Earlier this year, the New York City Council took a notable step forward in addressing common indoor environmental health hazards. The Council passed Law 2018/055, which amends the city’s housing maintenance code to require private landlords to prevent and remediate indoor asthma triggers in their multifamily residential buildings. In a city where over one-half of all dwelling units are occupied by renters, this new law has the potential to improve indoor air quality (IAQ) in the homes of millions of residents.
The law requires owners to “take reasonable measures to keep the premises free from pests and other indoor allergen hazards.” These measures include conducting annual inspections for and remediating indoor allergen hazards and their underlying defects, and doing thorough cleaning to remove asthma triggers upon unit turnover. Owners will also have to notify tenants of their rights under the law (including how to report indoor allergen hazards).
The new law, which takes effect in January 2019, includes detailed provisions for addressing two common asthma triggers—pests and mold. A review of several studies concluded that up to one-half of U.S. homes have visible evidence of mold or dampness. The law requires the city to develop mold work practices, including certain specified measures. The law is also notable for not only requiring the elimination of pest infestations, but in mandating the use of integrated pest management (IPM) practices to minimize the use of chemicals in controlling pests. Importantly, the law directs the city to incorporate mold and pest infestation in its housing code inspections, train enforcement staff, and establish procedures for implementing the law.
The Impact of IAQ Problems
Advances in public health science have shed light on the health, productivity, and economic impacts of exposure to these and other indoor pollutants. For example, studies have found that the prevalence rates of adverse health effects associated with mold and dampness, such as asthma development, are 30% to 70% higher in homes with mold and dampness. Certain populations, including African Americans and those living below the poverty line, are disproportionately affected by asthma and at greater risk from indoor triggers.
Pests are also an important asthma trigger to be controlled in multifamily buildings. However, the use of pesticides may itself pose a risk if occupants are exposed to the chemicals through, e.g., inhalation or contact with the skin or eyes. The health effects of pesticides depend on the extent of exposure and the type of pesticide used, with potential effects including skin/eye irritation, harm to the endocrine and nervous systems, and cancer.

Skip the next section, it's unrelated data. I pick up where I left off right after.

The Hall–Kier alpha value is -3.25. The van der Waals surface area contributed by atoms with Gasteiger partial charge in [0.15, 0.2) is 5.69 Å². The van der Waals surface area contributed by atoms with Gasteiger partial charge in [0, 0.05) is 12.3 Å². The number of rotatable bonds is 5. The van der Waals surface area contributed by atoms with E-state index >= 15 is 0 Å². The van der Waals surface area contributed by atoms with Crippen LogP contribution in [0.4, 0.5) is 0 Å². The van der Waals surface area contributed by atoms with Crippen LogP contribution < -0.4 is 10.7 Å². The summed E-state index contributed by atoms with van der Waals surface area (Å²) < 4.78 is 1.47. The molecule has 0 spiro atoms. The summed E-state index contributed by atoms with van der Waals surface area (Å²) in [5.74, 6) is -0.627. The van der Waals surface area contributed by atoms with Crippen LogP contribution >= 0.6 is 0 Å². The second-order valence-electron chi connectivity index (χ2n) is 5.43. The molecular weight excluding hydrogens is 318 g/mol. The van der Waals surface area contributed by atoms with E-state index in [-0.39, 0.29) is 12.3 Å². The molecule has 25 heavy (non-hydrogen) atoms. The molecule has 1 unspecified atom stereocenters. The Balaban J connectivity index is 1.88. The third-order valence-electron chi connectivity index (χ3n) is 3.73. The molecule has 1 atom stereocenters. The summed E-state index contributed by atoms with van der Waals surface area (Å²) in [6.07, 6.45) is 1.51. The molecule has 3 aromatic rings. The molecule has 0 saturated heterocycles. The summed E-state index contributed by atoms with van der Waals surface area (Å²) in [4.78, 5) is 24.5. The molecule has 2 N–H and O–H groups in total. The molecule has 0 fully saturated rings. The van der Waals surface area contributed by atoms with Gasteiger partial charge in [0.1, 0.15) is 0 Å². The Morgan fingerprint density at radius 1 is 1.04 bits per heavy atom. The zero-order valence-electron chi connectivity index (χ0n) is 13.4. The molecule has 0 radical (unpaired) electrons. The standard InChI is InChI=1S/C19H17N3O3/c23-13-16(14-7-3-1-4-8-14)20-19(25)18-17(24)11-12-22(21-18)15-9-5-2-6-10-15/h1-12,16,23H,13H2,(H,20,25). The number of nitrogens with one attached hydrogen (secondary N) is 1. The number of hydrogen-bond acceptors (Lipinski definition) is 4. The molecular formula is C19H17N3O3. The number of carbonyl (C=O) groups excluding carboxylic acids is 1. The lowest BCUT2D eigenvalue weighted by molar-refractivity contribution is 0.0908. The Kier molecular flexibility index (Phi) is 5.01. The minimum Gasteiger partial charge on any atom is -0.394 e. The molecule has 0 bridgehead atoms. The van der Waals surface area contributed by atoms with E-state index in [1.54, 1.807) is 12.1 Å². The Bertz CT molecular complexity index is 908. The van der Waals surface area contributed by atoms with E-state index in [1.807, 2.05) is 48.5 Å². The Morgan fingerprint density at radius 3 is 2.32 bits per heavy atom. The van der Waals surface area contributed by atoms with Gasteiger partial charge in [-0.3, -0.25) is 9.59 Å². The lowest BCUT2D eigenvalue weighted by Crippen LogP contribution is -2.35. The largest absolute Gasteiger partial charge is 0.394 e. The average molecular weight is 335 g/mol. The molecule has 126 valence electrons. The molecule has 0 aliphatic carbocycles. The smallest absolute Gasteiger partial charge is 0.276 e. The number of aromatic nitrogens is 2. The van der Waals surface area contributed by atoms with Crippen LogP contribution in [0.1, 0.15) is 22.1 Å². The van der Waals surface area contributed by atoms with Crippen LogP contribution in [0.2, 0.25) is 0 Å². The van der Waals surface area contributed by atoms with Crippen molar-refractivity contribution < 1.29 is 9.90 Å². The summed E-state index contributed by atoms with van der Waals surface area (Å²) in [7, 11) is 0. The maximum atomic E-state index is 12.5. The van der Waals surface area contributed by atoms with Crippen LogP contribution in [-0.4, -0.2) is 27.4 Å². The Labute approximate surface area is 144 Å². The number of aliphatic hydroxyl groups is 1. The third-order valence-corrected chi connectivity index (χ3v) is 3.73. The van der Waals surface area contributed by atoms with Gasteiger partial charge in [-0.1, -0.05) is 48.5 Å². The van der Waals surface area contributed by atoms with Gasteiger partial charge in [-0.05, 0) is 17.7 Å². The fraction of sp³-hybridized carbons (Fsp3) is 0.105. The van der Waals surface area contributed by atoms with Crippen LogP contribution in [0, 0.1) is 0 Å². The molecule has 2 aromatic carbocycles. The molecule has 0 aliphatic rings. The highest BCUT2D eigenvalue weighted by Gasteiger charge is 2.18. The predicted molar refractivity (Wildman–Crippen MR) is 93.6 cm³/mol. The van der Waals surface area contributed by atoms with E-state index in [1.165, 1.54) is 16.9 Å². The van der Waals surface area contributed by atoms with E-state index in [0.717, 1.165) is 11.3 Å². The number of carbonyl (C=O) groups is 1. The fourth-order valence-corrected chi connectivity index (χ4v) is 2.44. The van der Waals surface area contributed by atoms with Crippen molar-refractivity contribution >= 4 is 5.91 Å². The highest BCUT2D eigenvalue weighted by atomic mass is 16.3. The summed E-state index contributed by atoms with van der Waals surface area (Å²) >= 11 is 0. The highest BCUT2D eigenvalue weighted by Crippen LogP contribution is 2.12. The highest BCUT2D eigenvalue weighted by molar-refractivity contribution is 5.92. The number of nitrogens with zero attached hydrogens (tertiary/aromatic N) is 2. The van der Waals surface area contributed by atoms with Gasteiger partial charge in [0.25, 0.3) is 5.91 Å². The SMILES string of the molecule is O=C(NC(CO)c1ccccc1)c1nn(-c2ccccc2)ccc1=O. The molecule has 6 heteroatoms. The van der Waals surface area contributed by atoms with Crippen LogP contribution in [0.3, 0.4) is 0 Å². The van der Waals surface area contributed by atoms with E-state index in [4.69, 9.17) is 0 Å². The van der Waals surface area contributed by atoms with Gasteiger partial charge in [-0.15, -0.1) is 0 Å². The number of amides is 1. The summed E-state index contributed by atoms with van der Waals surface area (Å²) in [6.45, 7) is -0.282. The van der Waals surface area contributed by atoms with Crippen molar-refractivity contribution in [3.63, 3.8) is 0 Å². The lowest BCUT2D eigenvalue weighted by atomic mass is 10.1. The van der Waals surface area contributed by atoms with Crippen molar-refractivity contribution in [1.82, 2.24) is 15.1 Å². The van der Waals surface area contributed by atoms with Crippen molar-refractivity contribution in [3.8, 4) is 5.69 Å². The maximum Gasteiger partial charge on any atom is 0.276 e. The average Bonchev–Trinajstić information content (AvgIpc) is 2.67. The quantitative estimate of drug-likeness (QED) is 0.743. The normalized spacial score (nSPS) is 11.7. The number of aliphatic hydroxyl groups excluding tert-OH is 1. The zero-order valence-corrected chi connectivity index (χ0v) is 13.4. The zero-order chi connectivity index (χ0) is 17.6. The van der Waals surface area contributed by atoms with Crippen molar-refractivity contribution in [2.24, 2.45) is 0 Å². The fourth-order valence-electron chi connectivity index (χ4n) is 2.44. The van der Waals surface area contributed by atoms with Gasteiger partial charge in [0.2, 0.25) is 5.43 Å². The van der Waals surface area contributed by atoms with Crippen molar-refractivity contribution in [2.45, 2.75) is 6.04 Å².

The good news is that there is considerable information and technical guidance on preventing and fixing IAQ problems from EPA and other nongovernmental organizations. Controlling moisture is the key to controlling mold and dampness, and IPM offers a well-established framework for preventing and safely eliminating pest infestation.
The Need to Address IAQ in Rental Housing Laws
With over one-third of U.S. households renting their homes, state and local rental housing policies can and should play a key role in improving housing conditions and public health. These policies are especially important considering that there are twice as many rental households below the poverty line as owner-occupied households; many renters will lack the resources to have problems fixed on their own or find alternate housing.
Unfortunately, most state and local housing codes and landlord-tenant laws currently do not include specific IAQ requirements. While some jurisdictions require notice to tenants of pesticide applications, few if any require IPM practices or similar precautions against chemical exposure. Provisions requiring landlords to address leaks and other moisture problems are fairly common and are important healthy housing standards. However, only a small number of states and localities address mold directly; without such explicit provisions, it can be difficult to encourage best practices to prevent problems and to take enforcement measures if a problem goes uncorrected.
New York City also joins other jurisdictions in addressing another important IAQ issue in rental housing—secondhand smoke. Along with several other states and localities, city law now prohibits smoking in common areas of all multifamily buildings, and requires those building owners to establish a clear smoking policy to be incorporated into tenants’ leases and any building rules or bylaws. A number of California municipalities have gone further, banning smoking in and around multifamily buildings. And at the federal level, the Department of Housing and Urban Development (HUD) has adopted a rule requiring all public housing agencies, by July 30, 2018, to adopt a smoke-free policy.
To see other ELI materials on indoor environmental quality and green building policy, visit our main program page at: www.eli.org/buildings.